The Most Unusual of Places
- Hudson Russell Davis Crosswalk.com Contributing Writer
- 2008 12 Dec
There is a gift I would like to receive this Christmas that I am certain will be deferred—perhaps not forever—but for now.
What WILL be there, as it has been for so many years is “the gift of singleness.” I cannot say I will open this package with joy, but I will open it. I will open it because, at least for this year, it is His gift to me and I know He loves me.
Where is that anticipation that used to give us sleepless nights leading up to Christmas? Where is the childlike faith we used to have that the next morning would bring blessings untold? What has happened to the conviction that “God is LOVE?!” We need only look to the manger. For the manger calls to us, saying:
“Lift your eyes you who mourn.
Look up downcast soul.
Day breaks where darkness ruled.
Life springs from desert streams.
Love has heard your cry.
Love has come at last.”
There is a danger in being honest. There is a danger that the little window I have sheepishly opened might be thought the full view of my soul—the sum of who I am. It is not so. I feel deep sorrow but the Joy of the Lord has carved a deeper well in my soul. Joy to the WORLD—the Lord has come!! Rejoice—God cares!!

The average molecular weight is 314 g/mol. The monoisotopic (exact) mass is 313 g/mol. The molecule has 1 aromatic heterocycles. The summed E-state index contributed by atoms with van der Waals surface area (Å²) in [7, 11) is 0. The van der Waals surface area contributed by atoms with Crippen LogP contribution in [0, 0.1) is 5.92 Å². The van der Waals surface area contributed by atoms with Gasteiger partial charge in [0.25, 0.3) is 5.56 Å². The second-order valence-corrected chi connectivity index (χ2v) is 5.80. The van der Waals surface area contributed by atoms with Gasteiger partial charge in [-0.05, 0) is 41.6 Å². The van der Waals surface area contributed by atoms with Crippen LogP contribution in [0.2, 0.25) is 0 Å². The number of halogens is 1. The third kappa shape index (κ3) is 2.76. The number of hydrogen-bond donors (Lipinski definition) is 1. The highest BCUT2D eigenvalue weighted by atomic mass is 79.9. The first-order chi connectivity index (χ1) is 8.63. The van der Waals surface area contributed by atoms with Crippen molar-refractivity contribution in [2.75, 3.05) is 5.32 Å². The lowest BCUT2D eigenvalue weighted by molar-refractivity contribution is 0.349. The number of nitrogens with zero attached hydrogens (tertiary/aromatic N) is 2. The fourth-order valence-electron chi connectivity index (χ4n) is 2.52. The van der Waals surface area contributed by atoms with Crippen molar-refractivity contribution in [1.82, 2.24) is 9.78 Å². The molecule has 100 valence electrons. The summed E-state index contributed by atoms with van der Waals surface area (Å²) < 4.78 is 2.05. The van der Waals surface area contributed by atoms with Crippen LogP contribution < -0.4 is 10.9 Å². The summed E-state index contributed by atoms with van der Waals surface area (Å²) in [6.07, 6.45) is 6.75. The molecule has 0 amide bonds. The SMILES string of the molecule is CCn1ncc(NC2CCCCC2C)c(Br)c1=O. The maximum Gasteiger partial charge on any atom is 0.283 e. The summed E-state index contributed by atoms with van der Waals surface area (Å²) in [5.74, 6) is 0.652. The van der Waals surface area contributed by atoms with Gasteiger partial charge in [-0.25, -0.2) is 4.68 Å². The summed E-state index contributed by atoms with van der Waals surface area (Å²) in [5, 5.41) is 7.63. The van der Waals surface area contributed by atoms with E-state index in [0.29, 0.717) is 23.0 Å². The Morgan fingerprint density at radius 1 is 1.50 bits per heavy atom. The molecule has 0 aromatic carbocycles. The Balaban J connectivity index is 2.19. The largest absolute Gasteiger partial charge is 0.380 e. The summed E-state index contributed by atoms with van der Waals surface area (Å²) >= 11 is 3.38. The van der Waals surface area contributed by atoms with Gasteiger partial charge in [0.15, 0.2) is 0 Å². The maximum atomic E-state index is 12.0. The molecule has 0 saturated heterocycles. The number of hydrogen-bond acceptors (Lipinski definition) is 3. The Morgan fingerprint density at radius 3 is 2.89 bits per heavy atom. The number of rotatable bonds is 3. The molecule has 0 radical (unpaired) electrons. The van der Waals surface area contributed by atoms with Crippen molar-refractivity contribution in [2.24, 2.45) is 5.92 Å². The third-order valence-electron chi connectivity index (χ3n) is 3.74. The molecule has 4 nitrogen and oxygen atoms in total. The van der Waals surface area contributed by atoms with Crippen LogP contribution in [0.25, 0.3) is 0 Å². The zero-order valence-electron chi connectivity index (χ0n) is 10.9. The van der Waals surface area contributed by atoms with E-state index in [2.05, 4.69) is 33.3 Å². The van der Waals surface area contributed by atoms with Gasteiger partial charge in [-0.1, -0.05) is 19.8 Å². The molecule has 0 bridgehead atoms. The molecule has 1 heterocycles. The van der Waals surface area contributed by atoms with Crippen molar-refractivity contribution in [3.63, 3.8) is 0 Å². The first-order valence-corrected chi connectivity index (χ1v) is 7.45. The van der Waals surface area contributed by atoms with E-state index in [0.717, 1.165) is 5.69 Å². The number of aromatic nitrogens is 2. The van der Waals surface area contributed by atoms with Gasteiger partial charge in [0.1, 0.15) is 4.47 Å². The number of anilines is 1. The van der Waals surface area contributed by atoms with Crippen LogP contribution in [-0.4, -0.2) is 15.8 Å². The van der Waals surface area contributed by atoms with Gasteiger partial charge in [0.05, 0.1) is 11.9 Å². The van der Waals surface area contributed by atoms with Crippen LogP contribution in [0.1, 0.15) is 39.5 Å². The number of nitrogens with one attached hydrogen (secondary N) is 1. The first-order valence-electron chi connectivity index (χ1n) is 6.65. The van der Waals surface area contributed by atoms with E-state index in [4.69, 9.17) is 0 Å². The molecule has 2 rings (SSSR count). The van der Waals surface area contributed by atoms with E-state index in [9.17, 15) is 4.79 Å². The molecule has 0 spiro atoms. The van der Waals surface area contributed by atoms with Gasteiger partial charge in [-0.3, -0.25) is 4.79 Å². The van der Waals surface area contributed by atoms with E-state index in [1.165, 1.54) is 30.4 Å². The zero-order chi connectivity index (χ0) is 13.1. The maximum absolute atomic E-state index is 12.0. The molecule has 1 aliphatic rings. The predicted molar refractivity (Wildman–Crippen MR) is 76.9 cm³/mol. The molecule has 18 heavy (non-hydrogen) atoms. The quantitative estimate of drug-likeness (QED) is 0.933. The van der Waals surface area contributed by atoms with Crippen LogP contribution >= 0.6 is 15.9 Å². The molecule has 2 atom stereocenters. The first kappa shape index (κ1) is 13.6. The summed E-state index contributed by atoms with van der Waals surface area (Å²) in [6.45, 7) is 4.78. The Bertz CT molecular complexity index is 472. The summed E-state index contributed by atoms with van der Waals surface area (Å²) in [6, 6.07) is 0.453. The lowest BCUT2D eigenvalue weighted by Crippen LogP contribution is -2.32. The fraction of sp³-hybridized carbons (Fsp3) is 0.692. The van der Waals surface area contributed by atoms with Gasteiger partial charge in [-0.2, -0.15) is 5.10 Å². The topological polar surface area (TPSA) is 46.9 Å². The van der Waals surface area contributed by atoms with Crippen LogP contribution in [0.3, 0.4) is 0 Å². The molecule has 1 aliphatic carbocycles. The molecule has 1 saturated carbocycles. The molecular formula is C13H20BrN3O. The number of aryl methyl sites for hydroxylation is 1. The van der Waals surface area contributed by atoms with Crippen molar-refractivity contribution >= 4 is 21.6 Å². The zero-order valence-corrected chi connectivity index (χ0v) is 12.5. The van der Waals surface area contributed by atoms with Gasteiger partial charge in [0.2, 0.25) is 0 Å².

I confessed the longings of my heart. I admitted the pain my spirit has harbored at the long delayed joy of marriage. I confessed these not to explain to you who I am—I pray I am not so shallow—but to let you know that life is comprised of such moments and such emotions. I speak with such candor so that we who are human, we who have human emotions might not think ourselves odd.
- To be real is spiritual.
- To be broken and healed is spiritual.
- To confess and to confide is spiritual.
- And yes, to rejoice is spiritual for God is with us. Emmanuel!!
Christmas, the manger is evidence of God’s grace and the grace of God is deeper than the darkest shadows of night, brighter than the strongest rays of day. It is greater than all that plagues us, richer than our poverty. It must be so or there would be every reason to fear walking through the valley of the shadow of death. There would be no cause for the confidence we speak if He were not—“with us.”
The Father’s grace is stronger than the currents of life that threaten to drag us down, more sure than the ground on which we stand. This must be, or our struggle to reach shore would be futile. It must be, or the rumble beneath us would seem more than foreboding, more than mere threat.
The grace of God is boundless, limitless, timeless, and extravagant. Grace does not falter due to the frailty of our faith and is not threatened by our honesty. Grace does not cease due to the persistence of sin. The extent of our need does not exhaust grace. The depth of our emptiness does not consume it.
Grace is ever held out to the prodigal, ever extended to those in need. It is ever available to we who fail, to we who even at our best—are not good enough. It is we, the sick, who need the chief physician, who crave His healing touch and so—our need will never deplete His grace.